The Canadian news media would seem to have lost their voice about Sudan, and the role of Canada’s Talisman Energy in sustaining Sudan’s agony. But this can only add to the shame most Canadians feel at the role of Talisman in exacerbating conflict and suffering in Africa’s longest and most destructive civil war.
Eric Reeves [January 18, 2000]
Northampton, MA 01063
Perhaps it’s a case of terminal embarrassment: having seen Talisman management bluster its way through damning report after damning report, the media have decided they don’t want to call further attention to this “terrible cross of dishonour for Canada” (former Canadian UN Ambassador Stephen Lewis’s recent description of Talisman). But Canadian silence cannot still the voices of Sudanese suffering, cannot end the sound of bombs being dropped on innocent civilians, cannot end the screams by women raped and men tortured as part of the “security” the Khartoum regime accords Talisman. Nor can it end the cries of children starving because Talisman’s business partner, this same Khartoum regime, persists with its strategy of engineered famine.
Certainly it can’t be for a lack of news that the Canadian news media don’t talk about Sudan.
Nowhere else in the world has the Foreign Minister of a country recognized by Canada publicly announced a policy (indeed emphasizing its continuation) of deliberately bombing clearly civilian targets, including hospitals, schools, churches, emergency feeding stations, and undefended villages [reported by Agence France-Press, Jan 3, 2001]. Such deliberate aerial assaults on innocent civilian life are reported on a daily basis from the region—if the Canadian media would only listen.
Nowhere else in the world is oil development so clearly implicated in massive scorched-earth warfare and the perpetuation of immensely destructive civil conflict—and Talisman Energy remains the only Western participant in the consortium at the center of this development project. Oil development in Sudan is more destructive than anywhere else in the world—there is no close second.
No other Canadian company operating internationally does more to support a brutally, savagely repressive regime that relentlessly and obdurately obstructs a peace process that all the world recognizes as moral urgent. This is Talisman’s opprobrious distinction, though it is no longer reported.
And is it not newsworthy that Talisman has recently massively expanded its activities in Sudan? Their reach now extends well to the southwest of the concession areas that have so far been the site of extremely well-documented oil-related human suffering and destruction [reported by Reuters, November 20, 2000—unreported by any Canadian news media].
With only a couple of exceptions, the Canadian news media have been painfully silent since a brief flurry of coverage almost a year ago at the time of the release of the Harker Mission Report (commissioned by Lloyd Axworthy). The findings then have only been amplified since—by Amnesty International (whose extraordinary report [May 3, 2000] went without notice in Canada), an additional report from the UN Special Rapporteur for Sudan (again issued without notice in Canada), and numerous other independent reports.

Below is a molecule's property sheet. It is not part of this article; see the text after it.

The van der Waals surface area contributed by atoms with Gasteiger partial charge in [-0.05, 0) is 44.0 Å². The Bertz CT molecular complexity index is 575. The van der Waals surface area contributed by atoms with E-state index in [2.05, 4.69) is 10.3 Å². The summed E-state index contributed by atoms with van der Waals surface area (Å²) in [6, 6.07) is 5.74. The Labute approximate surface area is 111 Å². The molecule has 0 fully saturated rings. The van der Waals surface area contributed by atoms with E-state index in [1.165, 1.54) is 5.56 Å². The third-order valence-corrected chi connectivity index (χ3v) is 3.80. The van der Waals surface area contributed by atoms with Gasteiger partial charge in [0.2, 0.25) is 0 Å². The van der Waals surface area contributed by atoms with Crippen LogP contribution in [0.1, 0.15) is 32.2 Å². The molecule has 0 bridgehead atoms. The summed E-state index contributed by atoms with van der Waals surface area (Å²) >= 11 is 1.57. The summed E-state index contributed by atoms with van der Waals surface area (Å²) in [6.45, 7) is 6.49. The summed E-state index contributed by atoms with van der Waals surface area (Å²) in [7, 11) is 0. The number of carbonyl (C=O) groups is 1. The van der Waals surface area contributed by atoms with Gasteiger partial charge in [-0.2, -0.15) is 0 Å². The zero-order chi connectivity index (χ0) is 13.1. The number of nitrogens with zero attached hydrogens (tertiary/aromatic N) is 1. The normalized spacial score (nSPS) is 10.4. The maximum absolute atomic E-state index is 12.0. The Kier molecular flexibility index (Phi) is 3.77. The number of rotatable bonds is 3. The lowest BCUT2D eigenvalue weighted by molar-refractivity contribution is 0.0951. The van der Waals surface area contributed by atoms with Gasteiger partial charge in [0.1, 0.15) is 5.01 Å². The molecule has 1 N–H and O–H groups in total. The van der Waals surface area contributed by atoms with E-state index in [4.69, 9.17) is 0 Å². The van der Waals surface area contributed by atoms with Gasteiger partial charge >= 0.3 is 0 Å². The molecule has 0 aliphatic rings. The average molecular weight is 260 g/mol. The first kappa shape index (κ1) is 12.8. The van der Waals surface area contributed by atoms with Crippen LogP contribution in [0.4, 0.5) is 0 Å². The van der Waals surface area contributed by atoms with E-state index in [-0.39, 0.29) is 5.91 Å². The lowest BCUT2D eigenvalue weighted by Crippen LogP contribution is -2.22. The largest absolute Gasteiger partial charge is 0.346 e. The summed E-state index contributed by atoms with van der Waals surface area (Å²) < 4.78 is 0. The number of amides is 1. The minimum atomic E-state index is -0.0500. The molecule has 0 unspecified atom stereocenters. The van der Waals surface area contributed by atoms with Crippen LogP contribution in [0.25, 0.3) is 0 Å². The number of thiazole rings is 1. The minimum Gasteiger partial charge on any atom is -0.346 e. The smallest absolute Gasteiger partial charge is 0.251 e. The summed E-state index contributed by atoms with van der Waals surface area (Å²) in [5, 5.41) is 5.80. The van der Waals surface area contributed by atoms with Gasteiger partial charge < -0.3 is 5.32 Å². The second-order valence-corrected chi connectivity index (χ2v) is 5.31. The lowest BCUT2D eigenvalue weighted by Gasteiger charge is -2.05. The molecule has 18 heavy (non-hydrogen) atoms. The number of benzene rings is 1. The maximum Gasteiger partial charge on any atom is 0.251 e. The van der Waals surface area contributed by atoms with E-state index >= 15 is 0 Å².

Have the findings of the Harker report [January 2000] lost their significance? Does it no longer matter that “a ‘swath of scorch earth/cleared territory’ is being created around the oilfields”? Is it any less significant in January of 2001 that “oil is exacerbating conflict in Sudan”? Is Sudanese suffering any less now than it was when the Harker report concluded that “the oil operations in which a Canadian company is involved add more suffering [to the “extraordinary suffering” of the people of southern Sudan]”?
To be sure Canadians seem to be responding to Talisman’s brutally callous complicity in Sudan’s agony. Talisman share price continues to be battered. The multiple on cash flow per share (under 3x) continues to be dismal. The stock is only a few dollars higher than its 1999 (pre-divestment campaign) high—despite a 400% increase in net income for year 2000. Most analysts believe there is a $15 – $25 “Sudan discount” in the share price. And there is never a mention of Talisman that does not include the dark moral cloud over the company (witness the recent financial press discussion of Talisman’s apparent efforts to acquire Enterprise Oil, and the problem created by Talisman’s Sudan-depressed share price).
Analysts keep putting themselves on record as saying that Talisman stock is “cheap”—and Canadian and American investors keep selling shares anyway.
But news is not in Talisman’s share price woes; news is in Sudan, where corporate complicity in the oil-driven destruction of that country should signal newsworthiness of the first order. The evident contentment of Canadian news media with a stale and homogenized view of oil-related Sudanese suffering and destruction is a disgrace. The unwillingness to see that the situation as dynamic, with significant events and developments being reported constantly by the news wires, is similarly disgraceful.
And most disgraceful is the lack of strong editorial commentary on the implications of Talisman’s determination to remain part of this horrific story, and their disingenuous defense of their obduracy. We can be sure that Canadian media silence now will find no comparable silence in what history will record of this moment of culpable indifference.